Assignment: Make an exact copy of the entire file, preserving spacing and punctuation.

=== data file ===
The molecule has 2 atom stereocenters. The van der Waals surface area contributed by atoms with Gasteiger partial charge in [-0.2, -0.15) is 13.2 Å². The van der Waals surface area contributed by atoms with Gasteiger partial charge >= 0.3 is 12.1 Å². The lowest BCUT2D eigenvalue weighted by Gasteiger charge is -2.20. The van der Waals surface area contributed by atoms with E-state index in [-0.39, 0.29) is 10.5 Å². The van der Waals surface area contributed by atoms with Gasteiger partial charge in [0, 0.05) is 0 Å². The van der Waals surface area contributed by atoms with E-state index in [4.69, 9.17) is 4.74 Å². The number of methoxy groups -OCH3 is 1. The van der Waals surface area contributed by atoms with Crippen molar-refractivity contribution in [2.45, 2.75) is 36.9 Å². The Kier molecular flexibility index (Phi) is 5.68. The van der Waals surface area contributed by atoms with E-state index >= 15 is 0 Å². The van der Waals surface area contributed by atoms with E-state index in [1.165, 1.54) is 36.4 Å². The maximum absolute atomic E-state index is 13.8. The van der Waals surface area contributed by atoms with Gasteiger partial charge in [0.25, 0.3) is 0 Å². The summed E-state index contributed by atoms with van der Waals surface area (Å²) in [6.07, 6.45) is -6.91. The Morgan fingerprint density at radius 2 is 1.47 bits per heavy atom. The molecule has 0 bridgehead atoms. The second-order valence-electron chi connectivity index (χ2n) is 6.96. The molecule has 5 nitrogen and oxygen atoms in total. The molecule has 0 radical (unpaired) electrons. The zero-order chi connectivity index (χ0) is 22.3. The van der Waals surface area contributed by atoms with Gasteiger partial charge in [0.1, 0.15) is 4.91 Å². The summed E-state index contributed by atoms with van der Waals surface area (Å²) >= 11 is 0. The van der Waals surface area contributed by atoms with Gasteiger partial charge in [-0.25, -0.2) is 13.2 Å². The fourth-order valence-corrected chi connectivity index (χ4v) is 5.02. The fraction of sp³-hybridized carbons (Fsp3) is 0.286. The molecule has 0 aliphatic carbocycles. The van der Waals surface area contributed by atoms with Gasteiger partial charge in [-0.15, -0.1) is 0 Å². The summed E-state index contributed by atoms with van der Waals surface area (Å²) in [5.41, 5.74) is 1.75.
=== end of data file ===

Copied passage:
The molecule has 2 atom stereocenters. The van der Waals surface area contributed by atoms with Gasteiger partial charge in [-0.2, -0.15) is 13.2 Å². The van der Waals surface area contributed by atoms with Gasteiger partial charge >= 0.3 is 12.1 Å². The lowest BCUT2D eigenvalue weighted by Gasteiger charge is -2.20. The van der Waals surface area contributed by atoms with E-state index in [-0.39, 0.29) is 10.5 Å². The van der Waals surface area contributed by atoms with Gasteiger partial charge in [0, 0.05) is 0 Å². The van der Waals surface area contributed by atoms with E-state index in [4.69, 9.17) is 4.74 Å². The number of methoxy groups -OCH3 is 1. The van der Waals surface area contributed by atoms with Crippen molar-refractivity contribution in [2.45, 2.75) is 36.9 Å². The Kier molecular flexibility index (Phi) is 5.68. The van der Waals surface area contributed by atoms with E-state index >= 15 is 0 Å². The van der Waals surface area contributed by atoms with E-state index in [1.165, 1.54) is 36.4 Å². The maximum absolute atomic E-state index is 13.8. The van der Waals surface area contributed by atoms with Gasteiger partial charge in [0.25, 0.3) is 0 Å². The summed E-state index contributed by atoms with van der Waals surface area (Å²) in [6.07, 6.45) is -6.91. The Morgan fingerprint density at radius 2 is 1.47 bits per heavy atom. The molecule has 0 bridgehead atoms. The second-order valence-electron chi connectivity index (χ2n) is 6.96. The molecule has 5 nitrogen and oxygen atoms in total. The molecule has 0 radical (unpaired) electrons. The zero-order chi connectivity index (χ0) is 22.3. The van der Waals surface area contributed by atoms with Gasteiger partial charge in [0.1, 0.15) is 4.91 Å². The summed E-state index contributed by atoms with van der Waals surface area (Å²) >= 11 is 0. The van der Waals surface area contributed by atoms with Gasteiger partial charge in [-0.25, -0.2) is 13.2 Å². The fourth-order valence-corrected chi connectivity index (χ4v) is 5.02. The fraction of sp³-hybridized carbons (Fsp3) is 0.286. The molecule has 0 aliphatic carbocycles. The van der Waals surface area contributed by atoms with Gasteiger partial charge in [-0.15, -0.1) is 0 Å². The summed E-state index contributed by atoms with van der Waals surface area (Å²) in [5.41, 5.74) is 1.75.